Saturday, 23 January 2010

Why we really can't wait for a General Election....

As I write this blog post, the country is floating on stormy seas, and no one with any kind of competence has a hand on the tiller. On Thursday it emerged that poor financial decisions by the government have led to many of our anti-terror projects being cut back or scrapped all together. Today we have more signs that we have been cast adrift by Gordon Brown and his Labour party. The head of the civil servants' union, Jonathan Baume, told the Guardian:
"At the moment No 10 is seen as a blockage. There's almost a mood where civil servants try to keep No 10 out because you can't get clear decisions. It's not sustainable in the longer term. The next government has got to work more clearly, it's got to take decisions at the centre, because you don't have that now.

"The dysfunction is partly political and partly organisational. No one is clear how the Treasury, the prime minister's office and the Cabinet Office actually loop together and come up with a coherent policy initiative. When Gordon Brown became prime minister no clear direction ever emerged from him." He added that there was: "a sense of malaise at the political level. Some ministers have clearly given up the fight and are focusing on what happens after the election. It's a very strange atmosphere."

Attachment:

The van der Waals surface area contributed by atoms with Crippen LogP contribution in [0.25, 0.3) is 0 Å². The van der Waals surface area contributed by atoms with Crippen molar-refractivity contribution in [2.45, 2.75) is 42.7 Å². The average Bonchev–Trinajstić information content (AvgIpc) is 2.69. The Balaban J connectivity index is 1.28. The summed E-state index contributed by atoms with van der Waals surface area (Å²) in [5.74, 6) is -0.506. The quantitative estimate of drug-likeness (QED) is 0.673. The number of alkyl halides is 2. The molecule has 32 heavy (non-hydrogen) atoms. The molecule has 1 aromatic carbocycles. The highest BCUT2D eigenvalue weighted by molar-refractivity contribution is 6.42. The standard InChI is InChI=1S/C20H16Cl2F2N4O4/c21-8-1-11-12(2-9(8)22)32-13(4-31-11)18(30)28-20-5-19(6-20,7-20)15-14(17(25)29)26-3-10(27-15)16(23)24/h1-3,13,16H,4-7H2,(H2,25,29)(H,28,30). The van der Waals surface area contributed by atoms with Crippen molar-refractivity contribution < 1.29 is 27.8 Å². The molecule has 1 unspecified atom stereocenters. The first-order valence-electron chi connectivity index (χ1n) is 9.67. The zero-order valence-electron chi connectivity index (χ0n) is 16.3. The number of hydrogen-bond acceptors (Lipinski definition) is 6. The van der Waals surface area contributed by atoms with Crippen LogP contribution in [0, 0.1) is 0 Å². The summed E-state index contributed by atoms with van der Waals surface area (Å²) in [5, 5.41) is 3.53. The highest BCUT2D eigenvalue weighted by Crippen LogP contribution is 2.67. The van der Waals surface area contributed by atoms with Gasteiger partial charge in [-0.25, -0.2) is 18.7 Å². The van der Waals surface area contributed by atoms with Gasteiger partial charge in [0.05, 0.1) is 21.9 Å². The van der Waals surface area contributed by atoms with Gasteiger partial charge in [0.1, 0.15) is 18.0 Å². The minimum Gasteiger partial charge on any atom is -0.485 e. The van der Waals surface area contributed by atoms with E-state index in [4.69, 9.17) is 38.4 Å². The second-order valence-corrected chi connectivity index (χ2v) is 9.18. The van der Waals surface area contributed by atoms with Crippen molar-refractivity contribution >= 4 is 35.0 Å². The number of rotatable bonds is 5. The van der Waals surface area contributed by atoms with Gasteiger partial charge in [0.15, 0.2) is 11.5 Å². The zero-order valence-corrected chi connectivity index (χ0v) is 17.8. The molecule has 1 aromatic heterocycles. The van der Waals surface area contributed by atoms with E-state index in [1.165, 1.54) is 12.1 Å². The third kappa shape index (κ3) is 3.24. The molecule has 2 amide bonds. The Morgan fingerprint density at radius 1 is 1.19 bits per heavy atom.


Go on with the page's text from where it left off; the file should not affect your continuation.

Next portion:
In the Navy we had an acronym for this kind of behaviour. In the last few months of a three year sea draft you would become RDP. It stood for "run down period", and it basically meant that you were treading water, just keeping things ticking over, knowing that you would soon be leaving the ship (probably), never to return. The saying was "Don't ask me, I'm RDP". This is exactly what we are seeing from Gordon Brown and his Cabinet, and the sooner the General Election comes, the better.

We have also had former Liberal Democrat leader Lord Ashdown telling the Telegraph that:
"In the Ministry of Defence we have a department that is not fit for purpose. We have a department whose performance against its Public Service Agreement targets has been steadily declining since 2005. "At the moment the MoD is sclerotic and resistant to change – the very faults identified by Kipling after the Boer War. It is hamstrung by an inter-service rivalry that is out of date and now manifests itself publicly in arguments about cuts. "We are currently trying to maintain the myth that we can have full-spectrum Armed Forces ready to operate anywhere in the world. "Only the Americans and perhaps the Chinese can afford to do that."
The Ministry of Defence being not fit for purpose does not - as Jonathan Baume pointed out - make it unique amongst government departments. We need change now, we need leadership now, but most of all, we need a General Election now. We can't go on with an RDP government.


Sue said...

Will someone please tell Nero then?

Paul Owen said...

We can't wait for a general election but we'll have to. As I said on my blog today, the evidence is mounting that Brown won't even quit as Labour leader if he loses the election. In the meantime he is doing the Micawber act and hoping for something to turn up. Don't be surprised if he dithers all the way until June.

Alan Douglas said...

G brown claims to be a very shy man. Funny then that he trust himself into a job at the very heart of the country's (if not the world's) focus of attention.

Perhaps we should all wish him the very shy person's well-deserved obscurity ? The sooner the better.

Alan Douglas